Sri Aurobindo initially followed a political, rather than spiritual path. He studied at King’s College in Cambridge and, upon his return to India, he became involved in politics, writing articles which protested against the rule of the British in India. He was briefly imprisoned and, while in jail, he experienced mystical and spiritual realizations. After his release, he refocused on his spiritual work, seeing his role as being far wider than to serve and liberate his country.
He founded the Sri Aurobindo Ashram in 1926, along with Mirra Alfassa, who was known as “The Mother.” He wrote a range of spiritual and literary works, including:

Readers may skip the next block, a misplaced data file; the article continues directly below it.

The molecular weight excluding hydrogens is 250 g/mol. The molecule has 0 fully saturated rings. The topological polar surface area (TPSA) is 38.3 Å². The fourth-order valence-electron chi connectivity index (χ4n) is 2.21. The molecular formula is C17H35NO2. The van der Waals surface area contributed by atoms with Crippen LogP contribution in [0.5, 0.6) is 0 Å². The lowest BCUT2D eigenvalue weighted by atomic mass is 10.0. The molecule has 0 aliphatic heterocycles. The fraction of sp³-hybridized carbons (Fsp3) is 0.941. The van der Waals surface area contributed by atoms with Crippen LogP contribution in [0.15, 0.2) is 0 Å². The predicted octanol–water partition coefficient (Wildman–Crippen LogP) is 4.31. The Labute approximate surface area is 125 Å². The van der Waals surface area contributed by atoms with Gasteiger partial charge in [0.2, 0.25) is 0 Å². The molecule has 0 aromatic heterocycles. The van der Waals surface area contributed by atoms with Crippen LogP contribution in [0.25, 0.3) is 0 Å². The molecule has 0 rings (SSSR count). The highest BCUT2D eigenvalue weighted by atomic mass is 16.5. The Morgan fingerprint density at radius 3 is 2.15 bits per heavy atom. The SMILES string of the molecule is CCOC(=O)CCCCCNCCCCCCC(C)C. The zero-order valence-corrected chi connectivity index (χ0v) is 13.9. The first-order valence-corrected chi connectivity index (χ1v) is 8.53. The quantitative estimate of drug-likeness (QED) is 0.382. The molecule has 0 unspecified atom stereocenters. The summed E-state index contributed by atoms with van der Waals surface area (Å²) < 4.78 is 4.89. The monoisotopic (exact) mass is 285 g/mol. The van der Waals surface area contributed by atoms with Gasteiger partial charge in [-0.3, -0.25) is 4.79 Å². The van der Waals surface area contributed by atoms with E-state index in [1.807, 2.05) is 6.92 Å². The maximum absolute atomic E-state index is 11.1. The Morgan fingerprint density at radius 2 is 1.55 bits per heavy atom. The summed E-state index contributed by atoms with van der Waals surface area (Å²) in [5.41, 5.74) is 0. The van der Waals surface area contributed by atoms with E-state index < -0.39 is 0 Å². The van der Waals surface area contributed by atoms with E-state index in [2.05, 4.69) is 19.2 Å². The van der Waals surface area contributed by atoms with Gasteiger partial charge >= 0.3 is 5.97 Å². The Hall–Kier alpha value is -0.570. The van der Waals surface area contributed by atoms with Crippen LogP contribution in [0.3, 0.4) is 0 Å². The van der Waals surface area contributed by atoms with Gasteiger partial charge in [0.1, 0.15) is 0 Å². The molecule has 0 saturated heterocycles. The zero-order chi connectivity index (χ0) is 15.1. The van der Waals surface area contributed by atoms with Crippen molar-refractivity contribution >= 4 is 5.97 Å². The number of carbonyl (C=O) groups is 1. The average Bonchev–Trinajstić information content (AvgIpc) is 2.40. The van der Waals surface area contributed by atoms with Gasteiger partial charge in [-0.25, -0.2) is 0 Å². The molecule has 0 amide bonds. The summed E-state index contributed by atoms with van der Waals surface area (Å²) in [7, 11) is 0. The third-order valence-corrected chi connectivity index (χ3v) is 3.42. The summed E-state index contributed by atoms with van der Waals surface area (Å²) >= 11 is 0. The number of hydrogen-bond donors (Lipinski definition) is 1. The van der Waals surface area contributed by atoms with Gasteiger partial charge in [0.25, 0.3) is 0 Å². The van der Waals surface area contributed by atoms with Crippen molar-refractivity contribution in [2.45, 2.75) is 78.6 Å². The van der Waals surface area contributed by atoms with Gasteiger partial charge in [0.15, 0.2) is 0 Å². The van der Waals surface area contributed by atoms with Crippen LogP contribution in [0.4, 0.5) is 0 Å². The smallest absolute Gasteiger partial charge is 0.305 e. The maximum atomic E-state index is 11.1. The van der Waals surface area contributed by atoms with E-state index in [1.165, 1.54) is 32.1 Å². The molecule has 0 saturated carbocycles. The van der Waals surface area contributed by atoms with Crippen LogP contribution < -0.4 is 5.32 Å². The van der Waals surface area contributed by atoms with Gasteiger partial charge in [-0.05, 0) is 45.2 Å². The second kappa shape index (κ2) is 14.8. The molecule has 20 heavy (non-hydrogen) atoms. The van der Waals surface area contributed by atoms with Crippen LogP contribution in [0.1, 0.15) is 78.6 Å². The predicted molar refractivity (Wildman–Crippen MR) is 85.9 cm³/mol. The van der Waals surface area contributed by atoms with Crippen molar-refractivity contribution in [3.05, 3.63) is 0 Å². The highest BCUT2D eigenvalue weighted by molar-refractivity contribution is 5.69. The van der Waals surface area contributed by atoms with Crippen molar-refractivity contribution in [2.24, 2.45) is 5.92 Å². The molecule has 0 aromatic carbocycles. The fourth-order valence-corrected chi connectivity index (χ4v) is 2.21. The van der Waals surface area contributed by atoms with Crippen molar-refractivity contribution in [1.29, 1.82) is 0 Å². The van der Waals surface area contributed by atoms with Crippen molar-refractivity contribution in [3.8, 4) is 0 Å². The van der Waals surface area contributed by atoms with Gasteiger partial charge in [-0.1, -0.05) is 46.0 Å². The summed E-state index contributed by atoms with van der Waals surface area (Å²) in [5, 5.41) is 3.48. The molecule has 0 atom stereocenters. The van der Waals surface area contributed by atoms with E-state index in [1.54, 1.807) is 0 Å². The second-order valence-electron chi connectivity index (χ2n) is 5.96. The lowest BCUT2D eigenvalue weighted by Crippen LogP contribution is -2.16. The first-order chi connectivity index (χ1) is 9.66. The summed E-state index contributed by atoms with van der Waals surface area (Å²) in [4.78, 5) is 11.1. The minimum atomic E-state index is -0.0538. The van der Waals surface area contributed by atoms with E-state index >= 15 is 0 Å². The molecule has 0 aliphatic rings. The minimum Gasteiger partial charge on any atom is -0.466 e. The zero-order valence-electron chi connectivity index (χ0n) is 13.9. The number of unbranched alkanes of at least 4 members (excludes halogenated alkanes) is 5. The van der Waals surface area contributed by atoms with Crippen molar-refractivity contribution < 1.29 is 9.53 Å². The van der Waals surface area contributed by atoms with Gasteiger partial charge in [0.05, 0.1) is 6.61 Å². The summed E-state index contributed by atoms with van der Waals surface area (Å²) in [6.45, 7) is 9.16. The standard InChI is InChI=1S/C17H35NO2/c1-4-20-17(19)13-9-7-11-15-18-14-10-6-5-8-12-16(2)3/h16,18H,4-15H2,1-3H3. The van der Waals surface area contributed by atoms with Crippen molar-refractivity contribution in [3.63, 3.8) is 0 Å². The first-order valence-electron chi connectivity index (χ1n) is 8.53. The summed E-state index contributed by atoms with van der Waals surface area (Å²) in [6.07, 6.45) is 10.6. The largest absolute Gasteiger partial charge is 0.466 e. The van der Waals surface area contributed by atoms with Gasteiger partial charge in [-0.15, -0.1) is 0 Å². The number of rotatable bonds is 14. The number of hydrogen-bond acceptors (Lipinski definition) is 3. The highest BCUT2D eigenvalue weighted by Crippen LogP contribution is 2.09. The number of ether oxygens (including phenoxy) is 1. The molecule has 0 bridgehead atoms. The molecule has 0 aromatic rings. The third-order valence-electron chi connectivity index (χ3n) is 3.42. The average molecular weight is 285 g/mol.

- “The Life Divine” - Outlines the theory of Integral yoga
- “Synthesis of Yoga” - A more practical guide to Integral yoga
- “Savitri: A Legend and a Symbol” - An epic poem about part of the "Mahabharata" where the characters apply Integral yoga to their own lives
- Commentaries and translations of yogic texts including the Upanishads, the Bhagavad Gita and the Vedas
He also wrote thousands of letters to his spiritual disciples, outlining his teachings and answering their questions about Integral yoga. Sri Aurobindo was nominated for both the Nobel Prize for Literature and the Nobel Peace Prize.